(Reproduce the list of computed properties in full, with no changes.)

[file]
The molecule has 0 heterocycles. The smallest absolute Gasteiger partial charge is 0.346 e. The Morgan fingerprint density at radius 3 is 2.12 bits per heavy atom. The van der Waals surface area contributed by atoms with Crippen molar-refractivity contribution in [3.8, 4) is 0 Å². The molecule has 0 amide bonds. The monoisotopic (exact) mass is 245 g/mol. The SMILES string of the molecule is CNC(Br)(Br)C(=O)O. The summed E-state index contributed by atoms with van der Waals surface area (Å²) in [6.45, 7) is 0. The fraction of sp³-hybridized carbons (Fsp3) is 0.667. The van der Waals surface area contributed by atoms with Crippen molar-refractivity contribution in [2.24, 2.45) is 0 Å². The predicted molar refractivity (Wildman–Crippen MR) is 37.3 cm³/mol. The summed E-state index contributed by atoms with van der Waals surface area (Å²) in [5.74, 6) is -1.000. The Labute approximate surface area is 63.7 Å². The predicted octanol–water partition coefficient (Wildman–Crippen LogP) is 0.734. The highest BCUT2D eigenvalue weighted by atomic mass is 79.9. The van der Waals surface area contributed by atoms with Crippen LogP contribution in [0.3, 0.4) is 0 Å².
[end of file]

The molecule has 0 heterocycles. The smallest absolute Gasteiger partial charge is 0.346 e. The Morgan fingerprint density at radius 3 is 2.12 bits per heavy atom. The van der Waals surface area contributed by atoms with Crippen molar-refractivity contribution in [3.8, 4) is 0 Å². The molecule has 0 amide bonds. The monoisotopic (exact) mass is 245 g/mol. The SMILES string of the molecule is CNC(Br)(Br)C(=O)O. The summed E-state index contributed by atoms with van der Waals surface area (Å²) in [6.45, 7) is 0. The fraction of sp³-hybridized carbons (Fsp3) is 0.667. The van der Waals surface area contributed by atoms with Crippen molar-refractivity contribution in [2.24, 2.45) is 0 Å². The predicted molar refractivity (Wildman–Crippen MR) is 37.3 cm³/mol. The summed E-state index contributed by atoms with van der Waals surface area (Å²) in [5.74, 6) is -1.000. The Labute approximate surface area is 63.7 Å². The predicted octanol–water partition coefficient (Wildman–Crippen LogP) is 0.734. The highest BCUT2D eigenvalue weighted by atomic mass is 79.9. The van der Waals surface area contributed by atoms with Crippen LogP contribution in [0.3, 0.4) is 0 Å².